But that was far more impressive than the assistance I was given for finding employment. AACI offered for me to meet with their liaison, who had very limited office hours in Jerusalem and Tel Aviv. She would not help through Skype or phone or email. She categorically refused to assist someone unless it was in person… and I was living in Kansas at the time.
So there I was. I shelled out cash I really needed in order to get a list and an impossible consultation. There wasn’t even a mild attempt to do a better job than woefully below par.
But, yet again, another organization was able to include me in their numbers. And endlessly pat themselves on the back for the quality assistance they offer to make new immigrants’ lives easier and better.
“Secret” to Successful Aliyah
Do these organizations do anything good? Do they make anyone’s transitions to Israel easier? I’m sure somewhere hidden behind a whole lot of garbage, they do good things. Personally, I haven’t seen a shred of evidence.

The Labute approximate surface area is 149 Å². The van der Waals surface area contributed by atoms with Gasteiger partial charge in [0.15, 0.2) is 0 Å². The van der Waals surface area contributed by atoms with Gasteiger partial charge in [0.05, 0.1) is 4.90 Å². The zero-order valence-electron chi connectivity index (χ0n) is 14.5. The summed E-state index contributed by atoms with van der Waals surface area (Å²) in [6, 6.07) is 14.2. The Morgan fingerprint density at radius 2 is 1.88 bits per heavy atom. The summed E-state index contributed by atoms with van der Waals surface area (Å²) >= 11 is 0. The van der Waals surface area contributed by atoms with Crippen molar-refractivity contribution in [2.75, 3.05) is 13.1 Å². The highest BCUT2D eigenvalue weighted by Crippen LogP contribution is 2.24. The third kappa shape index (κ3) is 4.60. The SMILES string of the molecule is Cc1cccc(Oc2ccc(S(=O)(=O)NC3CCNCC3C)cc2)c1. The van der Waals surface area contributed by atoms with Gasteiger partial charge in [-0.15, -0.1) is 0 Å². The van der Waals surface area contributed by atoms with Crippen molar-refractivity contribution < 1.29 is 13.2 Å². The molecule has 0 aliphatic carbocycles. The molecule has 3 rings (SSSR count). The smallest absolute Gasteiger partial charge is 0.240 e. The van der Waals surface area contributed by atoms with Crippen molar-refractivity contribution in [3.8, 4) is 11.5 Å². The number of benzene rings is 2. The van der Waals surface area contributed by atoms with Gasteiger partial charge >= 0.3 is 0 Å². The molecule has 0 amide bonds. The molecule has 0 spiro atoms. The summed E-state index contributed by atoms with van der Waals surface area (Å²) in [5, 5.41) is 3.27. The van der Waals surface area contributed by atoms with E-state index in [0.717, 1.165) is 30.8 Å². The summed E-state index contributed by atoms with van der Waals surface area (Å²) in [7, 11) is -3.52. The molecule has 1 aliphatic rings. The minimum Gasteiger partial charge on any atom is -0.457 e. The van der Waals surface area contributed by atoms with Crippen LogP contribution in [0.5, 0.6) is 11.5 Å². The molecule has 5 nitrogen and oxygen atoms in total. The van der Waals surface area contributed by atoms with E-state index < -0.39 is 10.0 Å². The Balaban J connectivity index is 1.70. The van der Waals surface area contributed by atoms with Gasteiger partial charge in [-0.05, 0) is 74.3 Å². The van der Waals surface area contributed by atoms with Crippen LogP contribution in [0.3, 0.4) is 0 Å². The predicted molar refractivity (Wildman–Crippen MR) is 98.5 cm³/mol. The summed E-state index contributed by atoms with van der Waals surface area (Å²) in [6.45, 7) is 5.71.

Ultimately, I found an apartment. On my own. And with the assistance of a couple of good friends who were living in Israel. I furiously networked and eventually found a job. I owe everything to hard work, perseverance, and a whole hefty load of good, old-fashioned luck.
Why did I succeed? Not because of some special organization that supposedly helps olim. I succeeded in spite of them. All they offered me was false hopes and a bit more financial difficulty.
Should They Stay or Should They Go?
Would Israel be better off without them? Well, people have successfully transitioned into the country without their help, so they’re not strictly needed. If enough people’s stories are like my own, they might be doing as much harm as good. And if their influence is actually negative, I’m sure the massive amount of charity going their way could be better spent elsewhere.
If you’re going to help people, then help them. If you’re going to steal money and continue to do minimal for the greater good, why are you here?
But there lies in Israel a group of people that everyone actually does need.
How do we take that responsibility as seriously as possible?
See you in my next post.